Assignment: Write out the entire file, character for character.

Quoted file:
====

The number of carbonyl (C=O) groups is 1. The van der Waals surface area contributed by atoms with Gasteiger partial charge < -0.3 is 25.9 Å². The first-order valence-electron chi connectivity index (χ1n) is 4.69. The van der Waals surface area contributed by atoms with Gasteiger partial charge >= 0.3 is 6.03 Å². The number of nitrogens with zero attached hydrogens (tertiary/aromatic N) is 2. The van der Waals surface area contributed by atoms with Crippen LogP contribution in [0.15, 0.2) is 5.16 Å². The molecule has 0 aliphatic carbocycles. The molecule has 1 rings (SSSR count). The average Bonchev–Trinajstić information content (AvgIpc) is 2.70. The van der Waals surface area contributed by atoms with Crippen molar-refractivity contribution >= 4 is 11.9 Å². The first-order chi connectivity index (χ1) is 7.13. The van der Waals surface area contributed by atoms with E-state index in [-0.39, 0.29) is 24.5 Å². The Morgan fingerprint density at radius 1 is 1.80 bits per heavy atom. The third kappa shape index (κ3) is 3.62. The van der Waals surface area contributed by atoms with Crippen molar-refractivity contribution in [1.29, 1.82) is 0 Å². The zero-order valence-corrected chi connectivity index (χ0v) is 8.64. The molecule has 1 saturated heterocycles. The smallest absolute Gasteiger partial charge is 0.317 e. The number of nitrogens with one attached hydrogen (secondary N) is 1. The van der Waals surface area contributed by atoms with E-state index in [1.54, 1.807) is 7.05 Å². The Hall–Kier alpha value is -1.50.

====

The number of carbonyl (C=O) groups is 1. The van der Waals surface area contributed by atoms with Gasteiger partial charge < -0.3 is 25.9 Å². The first-order valence-electron chi connectivity index (χ1n) is 4.69. The van der Waals surface area contributed by atoms with Gasteiger partial charge >= 0.3 is 6.03 Å². The number of nitrogens with zero attached hydrogens (tertiary/aromatic N) is 2. The van der Waals surface area contributed by atoms with Crippen LogP contribution in [0.15, 0.2) is 5.16 Å². The molecule has 0 aliphatic carbocycles. The molecule has 1 rings (SSSR count). The average Bonchev–Trinajstić information content (AvgIpc) is 2.70. The van der Waals surface area contributed by atoms with Crippen molar-refractivity contribution >= 4 is 11.9 Å². The first-order chi connectivity index (χ1) is 7.13. The van der Waals surface area contributed by atoms with E-state index in [-0.39, 0.29) is 24.5 Å². The Morgan fingerprint density at radius 1 is 1.80 bits per heavy atom. The third kappa shape index (κ3) is 3.62. The van der Waals surface area contributed by atoms with Crippen molar-refractivity contribution in [1.29, 1.82) is 0 Å². The zero-order valence-corrected chi connectivity index (χ0v) is 8.64. The molecule has 1 saturated heterocycles. The smallest absolute Gasteiger partial charge is 0.317 e. The number of nitrogens with one attached hydrogen (secondary N) is 1. The van der Waals surface area contributed by atoms with E-state index in [1.54, 1.807) is 7.05 Å². The Hall–Kier alpha value is -1.50.